Thank you, Mr. Chair.
Members of the committee, I'm honoured to be invited to appear before you regarding this important bill, which has certainly captured the attention of so many Canadians from across the country and internationally
My interest and background concerning this subject is set forth in my short form resumé that is attached to my speaking notes in both official languages. In the interests of time, I'm going to omit that information from my opening statement, although you should feel free to ask any questions.
Given that the government and one opposition party have already indicated support in principle for this bill, I want to indicate that I am not here to destroy the bill. Rather, I want to assist in proposing some practical amendments that would improve it and perhaps save its constitutional legitimacy and integrity. Like so many others in Canada, I accept, based on known evidence, that the current terrorist threat to Canada's security is real and that enhanced measures are necessary for major agencies such as CSIS, RCMP, CBSA, and Transport Canada to combat this threat through lawful means.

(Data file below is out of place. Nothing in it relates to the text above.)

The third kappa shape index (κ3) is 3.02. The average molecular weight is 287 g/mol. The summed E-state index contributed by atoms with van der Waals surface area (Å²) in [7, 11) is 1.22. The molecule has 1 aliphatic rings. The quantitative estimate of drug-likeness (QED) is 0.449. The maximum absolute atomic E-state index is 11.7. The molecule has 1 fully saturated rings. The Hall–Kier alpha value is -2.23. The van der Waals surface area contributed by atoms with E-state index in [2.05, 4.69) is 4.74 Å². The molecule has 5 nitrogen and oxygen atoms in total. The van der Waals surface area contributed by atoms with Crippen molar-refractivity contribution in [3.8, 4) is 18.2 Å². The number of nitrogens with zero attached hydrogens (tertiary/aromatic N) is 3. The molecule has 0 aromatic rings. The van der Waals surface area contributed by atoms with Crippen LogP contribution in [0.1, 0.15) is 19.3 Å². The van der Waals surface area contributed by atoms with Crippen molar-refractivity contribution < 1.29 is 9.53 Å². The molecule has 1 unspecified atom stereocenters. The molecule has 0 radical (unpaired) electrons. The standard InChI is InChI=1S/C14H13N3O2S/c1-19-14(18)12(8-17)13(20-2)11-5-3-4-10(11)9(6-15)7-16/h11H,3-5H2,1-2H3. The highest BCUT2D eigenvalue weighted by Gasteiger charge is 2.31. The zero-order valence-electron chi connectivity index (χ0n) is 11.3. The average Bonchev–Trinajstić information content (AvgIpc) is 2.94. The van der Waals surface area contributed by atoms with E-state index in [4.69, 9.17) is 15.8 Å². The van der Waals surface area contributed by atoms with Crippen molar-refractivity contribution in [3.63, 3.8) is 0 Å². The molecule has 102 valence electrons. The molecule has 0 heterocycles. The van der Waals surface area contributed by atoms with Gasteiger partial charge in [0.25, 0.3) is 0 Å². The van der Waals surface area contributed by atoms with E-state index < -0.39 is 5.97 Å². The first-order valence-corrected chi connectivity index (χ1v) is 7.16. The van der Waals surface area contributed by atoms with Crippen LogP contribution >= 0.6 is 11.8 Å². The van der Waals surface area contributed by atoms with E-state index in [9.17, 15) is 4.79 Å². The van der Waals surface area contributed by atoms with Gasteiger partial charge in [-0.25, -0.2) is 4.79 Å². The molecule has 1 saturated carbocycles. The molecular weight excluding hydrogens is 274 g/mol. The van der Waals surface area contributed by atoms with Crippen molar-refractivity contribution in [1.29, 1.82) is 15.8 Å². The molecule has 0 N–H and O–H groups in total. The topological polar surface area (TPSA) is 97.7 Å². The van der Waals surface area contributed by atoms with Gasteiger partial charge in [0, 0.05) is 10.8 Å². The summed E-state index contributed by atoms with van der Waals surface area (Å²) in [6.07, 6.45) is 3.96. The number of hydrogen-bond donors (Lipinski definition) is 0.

In the few minutes I have today, I want to deal with five important matters. First, is constitutionality and the independence of the judiciary. Second, I'm going to touch on freedom of expression; third, on the issue of fairness; fourth, on effective review by SIRC and others; and fifth, on parliamentary overview, which is something you should consider.
Constitutionality and the independence of the judiciary go right to the major flaw in the bill. Part 4 authorizes the Federal Court to issue a warrant to CSIS to take measures that may contravene a right or freedom guaranteed by the Canadian Charter of Rights and Freedoms. This provision, in my view, is clearly unconstitutional and will be struck down by the courts.
The existing charter already has a built-in limitations clause authorizing reasonable limits where necessary in a free and democratic society, and proportionality applies to those limits based on almost 33 years of charter jurisprudence. If Parliament wants to invoke the notwithstanding clause, it is free to do so under this Constitution, although no federal Parliament has had the courage or need to do so since the charter was proclaimed in 1982.